A block diagram schematic of digital communications equipment (DCE) suitable for embodying the principles of the present invention is shown in FIG. 1. Referring to FIG. 1, data terminal equipment (DTE) 10 is operative to transmit digital data in the form of an information bit stream over a communication medium 12 to a DCE 14. The communication medium 12 may be of the RS-232 standard variety including a plurality of control lines 16 and a serial data bus 18, for example. The communication medium 12 may be coupled to a universal asynchronous receive transmit (UART) module 20 of the DCE 14 which, in turn, is coupled to a micro controller 22 utilizing conventional bus lines 24 thereof. The serial bus 18 may also be coupled to a digital input (DI) of the micro controller 22. For the present embodiment, the micro controller 22 may be of the type manufactured by Intel Corporation bearing the Model No. 8032, for example. In turn, the micro controller 22 is coupled to a conventional conversion unit 26 by signal lines 28 for transferring digital data thereto. The conversion unit 26 converts the digital data into conventional analog communication signals for transmission over telephone lines 30 or similar communication media, to another DCE (not shown) which may be either local or remote to the DCE 14.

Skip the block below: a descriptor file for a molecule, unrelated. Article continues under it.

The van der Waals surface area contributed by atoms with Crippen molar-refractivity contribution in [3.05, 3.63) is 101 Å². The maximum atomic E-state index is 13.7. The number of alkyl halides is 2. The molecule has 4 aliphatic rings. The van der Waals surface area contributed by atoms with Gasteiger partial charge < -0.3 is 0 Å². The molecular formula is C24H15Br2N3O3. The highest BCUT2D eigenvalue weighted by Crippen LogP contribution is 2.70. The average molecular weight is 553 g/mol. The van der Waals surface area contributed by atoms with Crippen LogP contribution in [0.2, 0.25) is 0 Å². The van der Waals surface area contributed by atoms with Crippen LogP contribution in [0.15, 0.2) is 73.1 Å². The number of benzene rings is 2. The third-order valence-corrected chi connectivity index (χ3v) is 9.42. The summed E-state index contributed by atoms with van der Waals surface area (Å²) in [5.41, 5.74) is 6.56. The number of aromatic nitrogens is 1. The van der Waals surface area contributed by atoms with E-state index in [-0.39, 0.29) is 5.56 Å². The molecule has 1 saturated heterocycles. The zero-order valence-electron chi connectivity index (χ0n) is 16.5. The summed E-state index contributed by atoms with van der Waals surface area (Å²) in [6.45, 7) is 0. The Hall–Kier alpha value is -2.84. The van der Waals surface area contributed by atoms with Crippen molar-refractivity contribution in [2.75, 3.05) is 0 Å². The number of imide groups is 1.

In the present embodiment, the information bit stream of digital data is transferred from the DTE 10 to the DCE 14 over the asynchronous, serial communication lines 12 in the form of characters represented typically by 7 or 8 digitally coded bits and conventionally followed by a parity bit, the code of which being based on a predetermined parity type. Accordingly, the UART 20 and micro controller 22 are operative, when activated, to sample the serially incoming digital data bits of the characters in order to determine and process the digital codes thereof. Since the digital data is transferred asynchronously, that is without a clock signal, the UART 20 and micro controller 22 need a way of determining when to sample each bit to accurately determine the code status thereof. This is accomplished in the present embodiment by preceding and appending each character with a start bit and a stop bit, respectively.